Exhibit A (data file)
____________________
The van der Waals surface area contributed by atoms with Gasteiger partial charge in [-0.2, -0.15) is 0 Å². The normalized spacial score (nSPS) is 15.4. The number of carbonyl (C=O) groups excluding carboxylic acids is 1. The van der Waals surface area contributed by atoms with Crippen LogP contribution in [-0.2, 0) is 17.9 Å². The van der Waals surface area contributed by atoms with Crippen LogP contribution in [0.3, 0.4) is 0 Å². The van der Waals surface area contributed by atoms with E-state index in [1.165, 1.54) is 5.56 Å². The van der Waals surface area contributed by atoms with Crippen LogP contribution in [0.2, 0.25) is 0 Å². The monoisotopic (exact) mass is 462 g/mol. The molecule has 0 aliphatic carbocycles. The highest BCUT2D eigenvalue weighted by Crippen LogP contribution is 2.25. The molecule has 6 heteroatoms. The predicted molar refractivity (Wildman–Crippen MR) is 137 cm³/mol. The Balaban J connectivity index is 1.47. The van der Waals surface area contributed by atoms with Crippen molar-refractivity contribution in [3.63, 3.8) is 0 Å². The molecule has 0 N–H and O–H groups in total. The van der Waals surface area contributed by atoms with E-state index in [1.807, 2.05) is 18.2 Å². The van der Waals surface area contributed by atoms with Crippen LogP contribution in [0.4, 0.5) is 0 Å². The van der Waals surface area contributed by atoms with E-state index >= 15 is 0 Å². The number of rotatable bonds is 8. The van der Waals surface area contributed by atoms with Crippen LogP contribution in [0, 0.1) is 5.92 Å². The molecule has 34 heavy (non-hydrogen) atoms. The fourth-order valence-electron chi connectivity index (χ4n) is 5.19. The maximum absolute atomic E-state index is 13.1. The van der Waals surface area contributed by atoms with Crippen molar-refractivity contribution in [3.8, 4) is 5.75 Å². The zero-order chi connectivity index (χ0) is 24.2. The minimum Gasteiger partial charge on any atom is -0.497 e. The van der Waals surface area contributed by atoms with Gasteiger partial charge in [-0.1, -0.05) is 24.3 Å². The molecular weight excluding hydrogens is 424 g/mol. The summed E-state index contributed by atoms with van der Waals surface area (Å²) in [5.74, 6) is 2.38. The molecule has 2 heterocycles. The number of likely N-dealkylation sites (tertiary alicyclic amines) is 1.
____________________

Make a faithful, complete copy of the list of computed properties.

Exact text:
The van der Waals surface area contributed by atoms with Gasteiger partial charge in [-0.2, -0.15) is 0 Å². The normalized spacial score (nSPS) is 15.4. The number of carbonyl (C=O) groups excluding carboxylic acids is 1. The van der Waals surface area contributed by atoms with Crippen LogP contribution in [-0.2, 0) is 17.9 Å². The van der Waals surface area contributed by atoms with Crippen LogP contribution in [0.3, 0.4) is 0 Å². The van der Waals surface area contributed by atoms with E-state index in [1.165, 1.54) is 5.56 Å². The van der Waals surface area contributed by atoms with Crippen LogP contribution in [0.2, 0.25) is 0 Å². The monoisotopic (exact) mass is 462 g/mol. The molecule has 0 aliphatic carbocycles. The highest BCUT2D eigenvalue weighted by Crippen LogP contribution is 2.25. The molecule has 6 heteroatoms. The predicted molar refractivity (Wildman–Crippen MR) is 137 cm³/mol. The Balaban J connectivity index is 1.47. The van der Waals surface area contributed by atoms with Crippen molar-refractivity contribution in [3.63, 3.8) is 0 Å². The molecule has 0 N–H and O–H groups in total. The van der Waals surface area contributed by atoms with E-state index in [1.807, 2.05) is 18.2 Å². The van der Waals surface area contributed by atoms with Crippen LogP contribution in [0.4, 0.5) is 0 Å². The van der Waals surface area contributed by atoms with E-state index >= 15 is 0 Å². The number of rotatable bonds is 8. The van der Waals surface area contributed by atoms with Crippen LogP contribution in [0, 0.1) is 5.92 Å². The molecule has 34 heavy (non-hydrogen) atoms. The fourth-order valence-electron chi connectivity index (χ4n) is 5.19. The maximum absolute atomic E-state index is 13.1. The van der Waals surface area contributed by atoms with Crippen molar-refractivity contribution in [3.8, 4) is 5.75 Å². The zero-order chi connectivity index (χ0) is 24.2. The minimum Gasteiger partial charge on any atom is -0.497 e. The van der Waals surface area contributed by atoms with Gasteiger partial charge in [-0.1, -0.05) is 24.3 Å². The molecular weight excluding hydrogens is 424 g/mol. The summed E-state index contributed by atoms with van der Waals surface area (Å²) in [5.74, 6) is 2.38. The molecule has 2 heterocycles. The number of likely N-dealkylation sites (tertiary alicyclic amines) is 1.